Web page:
The Academy of Science passed on the left (aka the Martian Embassy) was designed by Roy Grounds. The Film and Sound Archive passed on the right is worth a visit, sans dog. An interesting sculpture is also passed amongst shrubs on the left - Raised Pinnacle by David Jensz.
3. Cross at the intersection (Liversidge Street, Garran Roadd and McCoy Circuit), and turn left (onto Liversidge Street).
On the corner of Liversidge Street and Garran Roadd is University House. Opened in 1954, it was the first official building on the newly-formed campus, housing all ANU research students and professors. It now operates as a hotel and function centre and has a very pretty inner courtyard worth a look (accessed from the rear car park behind the brick wall through the archway just ahead on Garran Road).
4. Continue on the right hand side of Liversidge Street, crossing Balmain Road.
After crossing Balmain Road, on the right in a clearing there's a huge statue of Sir Winston Churchill commemorating the 1965 Churchill Trust established to fund overseas research Fellowships. The statue has no attribution.
5. Continue ahead on Liversidge Street which changes name to Lennox Crossing Road shortly before reaching Old Canberra House.
The weatherboard and brick cottages around this area are known as the Acton Cottages, built between 1913 and 1927 for middle to high level public servants moving from Melbourne.
Old Canberra House to South Oval (15 minutes)
6. Turn right into the (sign-posted) Old Canberra House entrance. Walk to the left of the 'reception' sign to the paved terrace area, where a café is sometimes open.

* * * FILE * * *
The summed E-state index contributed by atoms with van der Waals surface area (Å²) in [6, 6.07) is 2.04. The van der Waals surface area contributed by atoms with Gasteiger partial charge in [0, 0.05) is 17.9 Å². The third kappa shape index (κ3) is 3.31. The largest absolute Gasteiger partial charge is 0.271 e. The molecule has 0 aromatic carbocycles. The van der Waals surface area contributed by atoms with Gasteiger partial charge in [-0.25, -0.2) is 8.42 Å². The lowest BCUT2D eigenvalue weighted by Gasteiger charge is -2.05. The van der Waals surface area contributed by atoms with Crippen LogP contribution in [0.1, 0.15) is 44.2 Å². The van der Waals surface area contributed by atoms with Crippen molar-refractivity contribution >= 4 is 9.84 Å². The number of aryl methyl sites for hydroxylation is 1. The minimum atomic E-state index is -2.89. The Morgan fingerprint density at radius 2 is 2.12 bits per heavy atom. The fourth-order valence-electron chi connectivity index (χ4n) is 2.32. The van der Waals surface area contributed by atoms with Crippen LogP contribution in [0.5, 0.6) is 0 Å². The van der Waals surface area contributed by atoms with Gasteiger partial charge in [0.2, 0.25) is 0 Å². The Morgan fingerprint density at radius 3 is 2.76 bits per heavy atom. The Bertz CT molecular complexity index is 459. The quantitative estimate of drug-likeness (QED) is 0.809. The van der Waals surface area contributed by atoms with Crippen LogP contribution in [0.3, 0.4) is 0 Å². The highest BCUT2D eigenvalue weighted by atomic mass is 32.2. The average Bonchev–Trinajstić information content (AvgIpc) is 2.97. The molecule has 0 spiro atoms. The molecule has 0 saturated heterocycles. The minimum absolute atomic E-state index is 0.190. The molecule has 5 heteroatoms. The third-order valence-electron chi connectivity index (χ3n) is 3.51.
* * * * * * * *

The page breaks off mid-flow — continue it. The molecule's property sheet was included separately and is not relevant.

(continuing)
Old Canberra House, built in 1913, is a mish-mash of architectural styles. It is distinguished by being: commissioned by King O'Malley, the Minister for Home Affairs; designed by John Smith Murdoch, the Commonwealth's first architect; built as the Residence of the first Administrator of the Federal Territory, Colonel David Miller; and was the first substantial brick house constructed in the new Territory. If that's not enough, the tennis court and surrounding gardens were planned by Thomas 'Charles' Weston, Canberra's 'first' gardener. The house has since been the residency of the first four UK High Commissioners, the Commonwealth Club premises, the ANU staff centre and is currently occupied by the Crawford School of Public Policy.
If open, the café here is worth a visit. As well as tables on the terrace, there are large wooden 'picnic' tables on the lawn which are very inviting and dog friendly.
7. Directly below the raised terrace area, there is a path passing between prostrate junipers and eucalypts. Follow the path, from beneath the terrace, towards the lake and then to the low stone retaining wall ahead.